However, by offering up this jurisdiction as a low-tax shelter, 'our international brand' as Messrs Cowen and Lenihan have it, and refusing to provide the necessary infrastructure investments, only the statistical benefit of fictitious exports has accrued, the rest is absent. In a recent Bloomberg investigation (highlighted here by Tom McDonnell), one US pharma company booked 70% of its sales through Ireland, even though less than 5% of its workforce is located here. And, contrary to the gombeen argument that 'well, at least we get 12.5% of that', the US company holds no special place in its heart for Ireland, further scams involving Bermuda, and employee-free subsidiaries in the Netherlands meant that it paid just 2.4% tax in Ireland.
These scams are overwhelmingly perpetrated by US companies. Ireland has a trade deficit in services with the US of some ¤17.4bn, whereas services trade with the Europe and the rest of the world is in surplus. US companies are not paragons of competitiveness, hence the US has the largest trade deficit in the world. Yet Ireland 'imported' €3.902bn from the US in market research services in 2008, and exported ¤1mn. Likewise there is a €3bn bilateral deficit in R&D, along with a ¤1bn deficit in management services and an enormous €7.5bn deficit in royalties, all with the US, while maintaining a balance or surplus with other geographical areas.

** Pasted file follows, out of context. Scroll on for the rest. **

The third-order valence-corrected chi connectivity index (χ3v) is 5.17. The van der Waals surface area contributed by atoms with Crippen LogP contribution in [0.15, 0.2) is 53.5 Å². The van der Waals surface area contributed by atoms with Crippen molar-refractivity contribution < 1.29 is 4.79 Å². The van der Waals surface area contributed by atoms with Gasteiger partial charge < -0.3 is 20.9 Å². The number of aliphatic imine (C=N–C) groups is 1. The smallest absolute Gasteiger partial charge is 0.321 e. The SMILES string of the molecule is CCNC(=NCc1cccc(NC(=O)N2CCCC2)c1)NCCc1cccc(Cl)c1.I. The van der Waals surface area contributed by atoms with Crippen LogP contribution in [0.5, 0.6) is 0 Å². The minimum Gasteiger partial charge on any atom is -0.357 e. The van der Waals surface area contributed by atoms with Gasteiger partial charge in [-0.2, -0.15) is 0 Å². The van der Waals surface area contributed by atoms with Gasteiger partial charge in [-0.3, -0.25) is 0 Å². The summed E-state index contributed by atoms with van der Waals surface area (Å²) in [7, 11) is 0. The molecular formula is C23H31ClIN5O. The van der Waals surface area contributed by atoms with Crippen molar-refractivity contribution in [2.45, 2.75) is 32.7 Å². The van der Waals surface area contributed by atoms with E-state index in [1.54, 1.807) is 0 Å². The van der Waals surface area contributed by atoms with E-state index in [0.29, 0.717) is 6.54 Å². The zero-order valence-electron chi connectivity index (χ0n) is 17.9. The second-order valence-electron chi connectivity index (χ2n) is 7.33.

This scam has been facilitated by the actions of both governments, US and Irish, who are ware of these practices, yet have chosen to do nothing about them. However, of necessity recent US legislation is aimed at partially closing these loopholes. It might be an idea for the government here to move fast, before Uncle Sam's own deficit problems put Ireland in the Congressional cross-hairs.
A development-based approach to foreign investment would put a halt to these scams and raise the corporate tax rate, up to 20% (from lowest to second-lowest in the OECD). The huge increase in proceeds would be used to build up infrastructure, both material and educational, and allow the State to direct investment towards supplier industries for the foreign MNCs who actually produce here, including R&D, locking them into this location. In that way, the real success of openness to the world economy would be harnessed for sustained , high-quality growth, and the scammers could seek another jurisdiction to rip off.